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RGf

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Reply with quote  #1 
Attached are a couple of pictures of a new KSB boiler feedpump Type HOC and the doweling arrangement. My question is what does the horizontal pin do for us? Is it required? I haven't seen this orientation of doweling before.  If we are going to use the dowel pins we would need to drill the new base in place which is a chore. I've read some of the older posts on the other board that discussed the pros and cons of doweling but I'm making the assumption here that everyone was discussing the "traditional" vertical pins. According to the KSB installation manual the dowel pins are installed to insure the alignment stays true.

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jpeg BFP_dowel1.jpg (118.26 KB, 56 views)
jpeg BFP_dowel2.jpg (117.13 KB, 55 views)

Danny Harvey

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Reply with quote  #2 
I've never seen that before but I guess it accomplishes the task of fixing the alignment of the pump. Are the pipes already in place and aligned?

I wouldn't want to try to drill that hole, either.
John from PA

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Reply with quote  #3 
I looked at the API pump spec with reasonable care and I can't find anything that addresses vertical baseplate dowels, let alone a horizontal type.  Machine components, like upper bearing to lower bearing alignment are covered.  

The use of dowels in general is an arguable practice, some people just don't use them and you can find references on the web discussing the topic (see http://vibralign.com/shaft-alignment/dowelling-machinery/).  I believe the practice dates back to the U. S. Navy.  A ship of course has some unique deflections to the hull in heavy seas so maintaining alignment is also a concern.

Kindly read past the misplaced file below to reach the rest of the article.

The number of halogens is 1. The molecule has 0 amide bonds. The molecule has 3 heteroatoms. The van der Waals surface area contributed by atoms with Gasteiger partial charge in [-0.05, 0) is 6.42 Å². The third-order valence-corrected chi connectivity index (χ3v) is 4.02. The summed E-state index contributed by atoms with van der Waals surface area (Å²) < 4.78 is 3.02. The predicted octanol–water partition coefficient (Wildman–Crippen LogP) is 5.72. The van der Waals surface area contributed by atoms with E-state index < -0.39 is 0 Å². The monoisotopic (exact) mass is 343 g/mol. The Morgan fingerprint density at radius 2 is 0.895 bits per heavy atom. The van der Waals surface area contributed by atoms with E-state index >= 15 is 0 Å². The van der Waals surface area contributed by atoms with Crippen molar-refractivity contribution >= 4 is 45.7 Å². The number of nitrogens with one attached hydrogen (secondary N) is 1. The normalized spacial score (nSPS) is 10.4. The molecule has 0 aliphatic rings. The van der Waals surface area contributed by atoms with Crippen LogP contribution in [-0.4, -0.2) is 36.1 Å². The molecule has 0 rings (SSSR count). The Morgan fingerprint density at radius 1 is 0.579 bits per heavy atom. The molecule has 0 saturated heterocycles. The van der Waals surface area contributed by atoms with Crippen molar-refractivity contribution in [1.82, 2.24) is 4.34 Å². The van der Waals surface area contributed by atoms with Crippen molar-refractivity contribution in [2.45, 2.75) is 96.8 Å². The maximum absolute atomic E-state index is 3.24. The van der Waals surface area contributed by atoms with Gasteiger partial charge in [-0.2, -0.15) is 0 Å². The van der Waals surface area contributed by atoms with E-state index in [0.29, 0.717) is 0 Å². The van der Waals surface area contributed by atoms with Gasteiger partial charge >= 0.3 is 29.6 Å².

RGf

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Reply with quote  #4 
John-I have that paper also. I guess I will contact KSB and see if they have any technical info on these puppies. The standard response form the powers to be is of course they are required. As the bolting is G8 and the torque values are pretty hefty I'm thinking machine movement after alignment and torqueing would not be an issue. I'm inclined to suggest we forgo these pins but as any PdM/CBM guy knows-you can only recommend not demand.....
MachDiag

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Reply with quote  #5 

I performed a laser alignment on one of these (700 HP, Type HJC) for a customer yesterday.  Looks like your pump is brandy spanking new, no half dowel hole.  Mine was a rebuild and reinstalled on the same machine base.  When I arrived onsite the piping had all ready been reinstalled and the pump was hanging there on the piping, no way the pins would go back in without causing increased pipe strain.  The customer had two calls in to the KSB rep, but did not get a call back yesterday while the alignment was being done.  It was decided that the dowels would >>not<< be installed, and to proceed with the alignment.   

  Boiler Feed Water Pump.jpg

I came up with an idea to install a piece of ~1/2" x 2-1/2" (plus/minus) square stock at the front of the coupling side pump feet, welded to the base and to the pump foot on each side.  The idea of using the square stock is so the welds can be easily ground off and the piece removed without causing immediate distress to the surfaces of the pump and foot mounting areas.